Interestingly, a chemical derivative of GTFX, Orbifloxacin, had comparable effects on Oct4 maintenance while another closely related compound, Ciprofloxacin, lacked Oct4 inducing activities and caused differentiation towards mesendodermal fates (Supplementary Fig. 7). Similarly, we identified a derivative of FBP, Felbinac, capable of promoting maintenance of Oct4 (Supplementary Fig. 7). The availability of related compounds with distinct action on hESC differentiation will provide an entry point towards structure-function studies and an understanding of mechanism of action. These data demonstrate that our HTS assay is suitable for the identification of compounds promoting hESC self-renewal, and that several of these compounds fall into the category of currently marketed drugs (GTFX, SNM, and FBP) or natural compounds such as THEA found in black tea. The fact that none of the activators was sufficient to induce long-term self-renewal indicates the need for screening larger libraries and further modifications in screening design. One promising strategy may be the use of larger primary screens followed by stringent secondary assays measuring long-term hESC self-renewal more directly.

Induction of distinct lineage specific markers in hESCs exposed to small molecules inhibiting Oct4 expression

We next tested the function of a selected set of 4 out of 10 inhibitor compounds including Tretinoin (all-trans retinoic acid, RA), Selegiline (SLG), Cymarin (CYM), and Sarmentogenin (SRM) that induced a dose-dependent reduction in Oct4 levels (Fig. 5A). We first validated the effect of these drugs on loss of pluripotency using Nanog as an alternative marker in WA-09 and confirmed loss of both Oct4 and Nanog in H1 (Fig. 5A). We hypothesized that loss of Oct4 expression in our high content assay can be used as a surrogate marker for the identification of compounds that induce early differentiation events in hESCs. Key lineage choices accessible to undifferentiated hESCs include extraembryonic fates such as trophoblast (Xu et al., 2002) or primitive endoderm differentiation (Pera et al., 2004), mesendodermal (Barberi et al., 2007;D’Amour et al., 2005), and ectodermal fates (Zhang et al., 2001). A selected repertoire of these fate choices were assessed at the time of Oct4 analysis by automated immunocytochemistry for Cytokeratin 18 (CK18, trophoblast marker), Sox17 (mesendoderm/endoderm) and Pax6 (neuroectoderm). We observed that exposure to Tretinoin induced CK18 at levels comparable to BMP4 treatment. Exposure to the cardiac glycosides (CYM or SARM) caused an increase in Sox17 expression (Fig. 5B). Quantification of the percentage of Sox17+ cells (Fig. 5C, D) was compatible with the Sox17 signal intensity data in Fig. 5B. Both CYM and SARM yielded an increase in the percentage of Sox17+ cells comparable to the effect observed upon ActivinA exposure. While SLG did not show any significant increase in the percentage of cells expressing differentiation markers at day 7 of differentiation, an increased number of Pax6+ clusters in longer term cultures is compatible with recent observations in mouse ES cells (Esmaeili et al., 2006).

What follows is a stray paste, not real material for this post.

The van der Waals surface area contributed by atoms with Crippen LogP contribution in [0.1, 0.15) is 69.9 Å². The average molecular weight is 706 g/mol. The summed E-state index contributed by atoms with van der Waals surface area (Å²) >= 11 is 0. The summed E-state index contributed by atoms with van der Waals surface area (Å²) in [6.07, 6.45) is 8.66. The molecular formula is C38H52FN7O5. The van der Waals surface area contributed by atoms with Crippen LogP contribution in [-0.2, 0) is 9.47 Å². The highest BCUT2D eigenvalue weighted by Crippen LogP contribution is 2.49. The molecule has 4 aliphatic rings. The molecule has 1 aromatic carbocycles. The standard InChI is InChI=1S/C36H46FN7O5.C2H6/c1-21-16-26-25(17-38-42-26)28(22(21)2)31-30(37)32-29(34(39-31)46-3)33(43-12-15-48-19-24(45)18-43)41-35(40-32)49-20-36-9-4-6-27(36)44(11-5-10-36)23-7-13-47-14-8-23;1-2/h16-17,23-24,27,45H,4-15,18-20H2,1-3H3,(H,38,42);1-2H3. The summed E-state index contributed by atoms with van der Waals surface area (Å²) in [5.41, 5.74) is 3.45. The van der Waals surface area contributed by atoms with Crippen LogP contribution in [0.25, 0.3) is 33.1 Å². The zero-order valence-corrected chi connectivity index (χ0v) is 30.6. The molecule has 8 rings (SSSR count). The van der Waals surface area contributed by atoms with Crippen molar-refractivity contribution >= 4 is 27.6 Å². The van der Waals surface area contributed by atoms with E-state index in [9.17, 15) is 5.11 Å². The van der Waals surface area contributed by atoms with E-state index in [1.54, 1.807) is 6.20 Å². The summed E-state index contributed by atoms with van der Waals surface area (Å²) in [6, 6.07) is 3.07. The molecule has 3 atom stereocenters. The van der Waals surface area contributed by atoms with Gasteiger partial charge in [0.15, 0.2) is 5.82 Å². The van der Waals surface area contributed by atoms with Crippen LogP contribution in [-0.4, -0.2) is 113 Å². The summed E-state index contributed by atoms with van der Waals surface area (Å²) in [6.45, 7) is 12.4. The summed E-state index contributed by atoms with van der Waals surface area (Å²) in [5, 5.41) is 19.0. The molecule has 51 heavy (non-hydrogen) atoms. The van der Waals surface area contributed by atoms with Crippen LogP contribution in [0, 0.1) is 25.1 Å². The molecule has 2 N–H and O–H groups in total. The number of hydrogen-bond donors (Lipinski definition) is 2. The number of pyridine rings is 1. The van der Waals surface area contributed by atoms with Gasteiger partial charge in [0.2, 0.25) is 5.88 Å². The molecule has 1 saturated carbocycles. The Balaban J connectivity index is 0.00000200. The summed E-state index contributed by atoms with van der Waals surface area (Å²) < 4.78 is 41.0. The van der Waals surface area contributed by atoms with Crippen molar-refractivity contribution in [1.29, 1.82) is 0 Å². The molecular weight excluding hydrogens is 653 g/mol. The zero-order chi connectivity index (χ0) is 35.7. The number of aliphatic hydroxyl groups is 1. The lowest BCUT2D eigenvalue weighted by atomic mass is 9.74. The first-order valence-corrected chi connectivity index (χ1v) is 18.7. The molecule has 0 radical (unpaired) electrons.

Fig. 5
Small molecules driving hESC differentiation. (A) Expression of Oct4 was downregulated upon treatment with inhibitor compounds (left panels). Markers of differentiation were used to characterize lineage choice promoted by a given compound. Tretinoin (RA) ...

Global gene expression analysis 24 hours after drug exposure (Fig. 6A) confirmed a large number of differentially expressed transcripts (Supplementary Table 4) that are significantly co-regulated in CYM and SRM treated cultures (Fig. 6B; p < 10−241). A large number of these transcripts were compatible with early differentiation events towards mesendodermal lineage choice. In contrast, exposure to Tretinoin (RA) treatment led to an upregulation of genes compatible with extraembryonic and neuroectodermal differentiation (Fig. 6C, Supplementary Table 4) while transcripts induced by SLG treatment were most compatible with neurectodermal and neural crest differentiation (Supplementary Fig. 8). Functional annotation analysis (DAVID:, (Dennis, Jr. et al., 2003)) in RA treated cultures demonstrated enrichment in categories known to be associated with retinoid signaling including regulation of Hox genes, modulation of Id2 repressor and other bHLH related factors (Fig. 6D). SLG exposure showed significant enrichment in transcripts associated with signaling and cell differentiation. SRM and CYM exposure showed enrichment in the regulation of highly overlapping sets of functional category terms including lipoprotein, basic leucin zipper, and various categories associated with development and differentiation (Fig. 6D, Supplementary Table 5).

Fig. 6
Potential downstream mediators in the response of hESCs to differentiation compounds. A) A total of 6163 transcripts were differentially expressed during treatments of hESCs with KSR+DMSO, or treatment with any of the inhibitor compounds compared with ...